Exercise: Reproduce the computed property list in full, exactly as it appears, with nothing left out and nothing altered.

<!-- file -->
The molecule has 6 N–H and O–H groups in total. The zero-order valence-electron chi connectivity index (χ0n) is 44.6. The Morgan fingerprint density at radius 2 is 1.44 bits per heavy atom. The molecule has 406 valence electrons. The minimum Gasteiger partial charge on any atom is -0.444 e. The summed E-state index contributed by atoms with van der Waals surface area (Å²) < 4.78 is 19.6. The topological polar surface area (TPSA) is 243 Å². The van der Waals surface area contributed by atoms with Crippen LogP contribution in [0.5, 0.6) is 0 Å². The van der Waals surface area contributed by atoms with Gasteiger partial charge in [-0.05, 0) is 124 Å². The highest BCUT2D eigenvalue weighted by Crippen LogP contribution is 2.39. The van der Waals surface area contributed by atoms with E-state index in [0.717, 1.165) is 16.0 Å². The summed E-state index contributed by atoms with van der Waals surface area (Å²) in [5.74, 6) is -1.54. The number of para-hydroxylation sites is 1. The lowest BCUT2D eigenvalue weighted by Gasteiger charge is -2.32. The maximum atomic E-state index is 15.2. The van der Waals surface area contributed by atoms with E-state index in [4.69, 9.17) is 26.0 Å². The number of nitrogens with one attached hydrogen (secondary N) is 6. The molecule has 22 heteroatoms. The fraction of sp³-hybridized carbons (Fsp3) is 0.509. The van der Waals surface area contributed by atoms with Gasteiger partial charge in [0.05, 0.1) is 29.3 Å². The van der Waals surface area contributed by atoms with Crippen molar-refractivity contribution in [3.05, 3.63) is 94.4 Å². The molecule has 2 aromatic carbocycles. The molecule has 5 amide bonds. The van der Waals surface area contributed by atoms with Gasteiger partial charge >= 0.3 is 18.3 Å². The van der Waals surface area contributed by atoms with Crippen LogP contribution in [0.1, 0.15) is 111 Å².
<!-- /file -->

The molecule has 6 N–H and O–H groups in total. The zero-order valence-electron chi connectivity index (χ0n) is 44.6. The Morgan fingerprint density at radius 2 is 1.44 bits per heavy atom. The molecule has 406 valence electrons. The minimum Gasteiger partial charge on any atom is -0.444 e. The summed E-state index contributed by atoms with van der Waals surface area (Å²) < 4.78 is 19.6. The topological polar surface area (TPSA) is 243 Å². The van der Waals surface area contributed by atoms with Crippen LogP contribution in [0.5, 0.6) is 0 Å². The van der Waals surface area contributed by atoms with Gasteiger partial charge in [-0.05, 0) is 124 Å². The highest BCUT2D eigenvalue weighted by Crippen LogP contribution is 2.39. The van der Waals surface area contributed by atoms with E-state index in [0.717, 1.165) is 16.0 Å². The summed E-state index contributed by atoms with van der Waals surface area (Å²) in [5.74, 6) is -1.54. The number of para-hydroxylation sites is 1. The lowest BCUT2D eigenvalue weighted by Gasteiger charge is -2.32. The maximum atomic E-state index is 15.2. The van der Waals surface area contributed by atoms with E-state index in [4.69, 9.17) is 26.0 Å². The number of nitrogens with one attached hydrogen (secondary N) is 6. The molecule has 22 heteroatoms. The fraction of sp³-hybridized carbons (Fsp3) is 0.509. The van der Waals surface area contributed by atoms with Gasteiger partial charge in [0.05, 0.1) is 29.3 Å². The van der Waals surface area contributed by atoms with Crippen molar-refractivity contribution in [3.05, 3.63) is 94.4 Å². The molecule has 2 aromatic carbocycles. The molecule has 5 amide bonds. The van der Waals surface area contributed by atoms with Gasteiger partial charge >= 0.3 is 18.3 Å². The van der Waals surface area contributed by atoms with Crippen LogP contribution in [0.1, 0.15) is 111 Å².